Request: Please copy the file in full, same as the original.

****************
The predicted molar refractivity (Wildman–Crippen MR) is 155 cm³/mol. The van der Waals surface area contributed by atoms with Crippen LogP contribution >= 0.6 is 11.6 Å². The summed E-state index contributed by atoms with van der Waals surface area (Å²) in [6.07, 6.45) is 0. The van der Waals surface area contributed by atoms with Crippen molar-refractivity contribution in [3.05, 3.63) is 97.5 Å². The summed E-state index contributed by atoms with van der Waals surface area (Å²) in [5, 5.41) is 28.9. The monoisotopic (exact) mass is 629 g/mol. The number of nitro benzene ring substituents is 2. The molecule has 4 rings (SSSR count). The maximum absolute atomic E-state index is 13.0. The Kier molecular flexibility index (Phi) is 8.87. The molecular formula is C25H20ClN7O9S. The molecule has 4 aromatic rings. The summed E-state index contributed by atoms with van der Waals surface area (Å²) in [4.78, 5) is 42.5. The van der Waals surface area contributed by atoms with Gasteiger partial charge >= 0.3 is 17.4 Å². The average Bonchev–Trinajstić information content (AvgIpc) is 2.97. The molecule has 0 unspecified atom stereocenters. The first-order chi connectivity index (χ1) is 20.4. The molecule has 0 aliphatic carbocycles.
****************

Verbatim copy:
The predicted molar refractivity (Wildman–Crippen MR) is 155 cm³/mol. The van der Waals surface area contributed by atoms with Crippen LogP contribution >= 0.6 is 11.6 Å². The summed E-state index contributed by atoms with van der Waals surface area (Å²) in [6.07, 6.45) is 0. The van der Waals surface area contributed by atoms with Crippen molar-refractivity contribution in [3.05, 3.63) is 97.5 Å². The summed E-state index contributed by atoms with van der Waals surface area (Å²) in [5, 5.41) is 28.9. The monoisotopic (exact) mass is 629 g/mol. The number of nitro benzene ring substituents is 2. The molecule has 4 rings (SSSR count). The maximum absolute atomic E-state index is 13.0. The Kier molecular flexibility index (Phi) is 8.87. The molecular formula is C25H20ClN7O9S. The molecule has 4 aromatic rings. The summed E-state index contributed by atoms with van der Waals surface area (Å²) in [4.78, 5) is 42.5. The van der Waals surface area contributed by atoms with Gasteiger partial charge >= 0.3 is 17.4 Å². The average Bonchev–Trinajstić information content (AvgIpc) is 2.97. The molecule has 0 unspecified atom stereocenters. The first-order chi connectivity index (χ1) is 20.4. The molecule has 0 aliphatic carbocycles.